KB: What are some of the steps IA can take to bring in the voice of the independent artist and the perspectives of the CBOs?
BA: If you're serious then, first, IA is going to have to hire a staffer who can do it, and who is very dedicated to this. It's important that IA remain committed to the whole process by which I mean that IA has to be part of several networks. IA needs to understand who is out there and must hire someone who can follow up with artist collectives and groups. The person who IA brings in has to be part of these networks and has to know what these networks are doing.
I don't mean this as an insult, but IA is very insulated. You talk to each other and everyone pats each other on the back, and you're doing a good job—in your own universe. You have to go beyond the family. You have to see opportunities beyond the family. You need to develop relationships with other national networks. And you need to be active so that when these networks are having their conferences, you are invited to present. If you want to expand the impact of what you're doing, you need to create new values that are essential for IA members to partake in, so that it enhances everyone's ability to create legitimate relationships.
If I were a decision maker at IA, I would apply to major funders, now, to create a commission program that would coincide with the conference in 2015. That's just an example of one way that IA could directly support independent artists. I feel very strongly that, ultimately, it's the individual who makes the statement and moves it forward. Creating the conditions that cultivate those individuals is what's essential. My interest is in seeing how best to integrate the artist within IA, not just at conference time, but as part of the heart and the soul of the organization as it moves forward.
KB: You were an organizer and an educator before you were involved in the arts. Where does your passion for the arts and artists come from?
BA: That's right. I come from an organizing and education background. I came to the [Bronx] Council at the end of the seventies because I got so frustrated with the politics of community organizing. I wanted to hide out for a while, and I took a position as a grants administrator. Three years later, I was the director. The arts became an important tool for me. It became a way of engaging students. It was a way of engaging community, and I began to realize how important cultural assets were in a community's stabilization. The more I became engaged in the arts, the more I saw them as tools for individuals.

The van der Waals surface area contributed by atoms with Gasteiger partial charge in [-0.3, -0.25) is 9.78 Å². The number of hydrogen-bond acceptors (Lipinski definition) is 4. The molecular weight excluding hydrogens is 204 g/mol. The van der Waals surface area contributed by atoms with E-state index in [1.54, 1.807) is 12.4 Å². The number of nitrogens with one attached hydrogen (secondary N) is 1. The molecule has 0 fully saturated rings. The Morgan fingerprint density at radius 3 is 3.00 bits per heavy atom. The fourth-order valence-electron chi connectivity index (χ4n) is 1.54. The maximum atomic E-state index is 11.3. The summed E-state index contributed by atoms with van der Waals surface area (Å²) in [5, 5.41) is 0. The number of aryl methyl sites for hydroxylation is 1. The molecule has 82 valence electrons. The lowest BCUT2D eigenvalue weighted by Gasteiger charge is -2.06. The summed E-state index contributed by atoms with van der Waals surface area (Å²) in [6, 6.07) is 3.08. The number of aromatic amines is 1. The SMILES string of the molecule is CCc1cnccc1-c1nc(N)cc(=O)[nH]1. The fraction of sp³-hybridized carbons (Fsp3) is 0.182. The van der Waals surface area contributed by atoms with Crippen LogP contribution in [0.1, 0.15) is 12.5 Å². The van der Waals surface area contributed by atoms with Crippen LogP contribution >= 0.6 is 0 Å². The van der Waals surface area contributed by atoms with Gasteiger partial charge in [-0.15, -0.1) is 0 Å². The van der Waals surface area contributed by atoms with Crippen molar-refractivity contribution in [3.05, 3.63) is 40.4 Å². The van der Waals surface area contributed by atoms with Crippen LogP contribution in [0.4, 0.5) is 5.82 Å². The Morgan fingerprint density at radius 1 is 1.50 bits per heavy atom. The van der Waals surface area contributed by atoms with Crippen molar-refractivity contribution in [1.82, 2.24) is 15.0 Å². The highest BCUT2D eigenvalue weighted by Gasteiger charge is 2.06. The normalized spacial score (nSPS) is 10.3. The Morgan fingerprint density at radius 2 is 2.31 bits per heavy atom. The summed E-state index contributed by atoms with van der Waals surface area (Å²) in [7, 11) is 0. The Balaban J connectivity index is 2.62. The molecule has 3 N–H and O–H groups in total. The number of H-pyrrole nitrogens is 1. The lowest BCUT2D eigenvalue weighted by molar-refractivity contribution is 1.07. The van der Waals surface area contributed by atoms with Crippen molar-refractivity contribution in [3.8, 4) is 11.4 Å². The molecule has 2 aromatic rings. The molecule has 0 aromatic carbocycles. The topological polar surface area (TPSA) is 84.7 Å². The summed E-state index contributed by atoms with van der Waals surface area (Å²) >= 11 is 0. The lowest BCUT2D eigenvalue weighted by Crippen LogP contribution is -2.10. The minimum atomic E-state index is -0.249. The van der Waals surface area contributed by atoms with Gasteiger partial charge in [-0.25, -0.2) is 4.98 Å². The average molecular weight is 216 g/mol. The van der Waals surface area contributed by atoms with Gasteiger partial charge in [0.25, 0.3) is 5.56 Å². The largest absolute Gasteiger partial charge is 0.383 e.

KB: What did the council see in you given that you didn't have experience in the arts?
BA: Well, I did have some experience with arts organizing, and there was a need to organize culture on the local level, whether it was instruction, training, or festivals. The council needed someone to do outreach for the rapidly changing Bronx. So I came on, and it was a new experience, a whole new culture, a whole different language that I had to learn. At the same time, I saw a lot of flaws and a lot of opportunities. I saw that the type of community organizing and programming that I had done could easily be transferred to cultural development. On the one hand, I was a cultural activist. And on the other, I was a community empowerment advocate. That's what I wanted to do with the council: put arts in the forefront and then use all the other assets I could bring in from my community organizing and education background.
KB: How were you received initially?
BA: Some of my peers and colleagues were very critical of me, saying that I was creating a social work agency. They saw me as a social worker who could help the people by teaching them to appreciate the downtown cultural institutions.
But at the same time, I also had artists that were creating, and I had artists that were coming to me, saying, "We moved to the Bronx because of the Bronx Council on the Arts." You see, we gave artists a voice. We gave Latino artists a voice. Black artists a voice. White artists a voice. Everyone had a voice. We were representing the totality of the arts community, not just the nonprofit world.
KB: You created the Longwood Gallery, the Urban Arts Initiative, the Art Handlers Training Program. These were ambitious, out-of-the-box proposals in the South Bronx where as you've said, at that time, the idea of saying, "I am a Bronx artist" seemed absurd. How did you convince funders and policy makers to support your vision?
BA: I never saw the Bronx Council as the most important organization. I always saw myself as a huckster, having to sell it and resell it. I was a used car salesman. But believe me, with a size 11 Triple-E, once my foot is in the door, I don't leave! But the truth is, I had the value to sell. I was always selling the value of the artist in the community. And I would never compromise on that. I was tireless in my advocacy to funders and politicians. There are politicians in this city who came to not be able to stand the sight of me. But I had to fight on behalf of the artists.
I never wanted to take money away from anyone, but I wanted our fair share. I wanted the recognition of what artists brought in terms of value to our community. If in your economic development plan, you can find money for small businesses, why can't you find money for the artist? And sometimes I would tell elected officials, "Imagine the Council not being around. What would you not have? Pregones [Theater] would not be in the Bronx. The Bronx Museum would not have been created when it was. The Center for the Arts and Culture would have been very different. The Bronx Academy of Arts and Dance would not be around. The Bronx Arts Center. Longwood." We had a need to nurture the artists here and nurture those resources that would become cultural anchors.
KB: Will you talk about the ways you've seen art affect the community's sense of itself?
BA: It's not like the arts are a separate entity. You take music, for example, in the South Bronx. Overwhelmingly Latino. Music is a language within the Latino community. Maybe pop. Maybe high culture. Whatever it was, it was always there. I just brushed the dust off of it and made it more prominent in the community. And when the dust was off, it was recognized as an asset to the community. Something that was on the side is suddenly seen as something important. It is seen as an important piece of what it transmitted between the people in the community. Over the course of generations, I have seen how the anchor of the Latino music maintained and strengthened the sense of community here. And it also led to the creation of new art, new hybrid forms.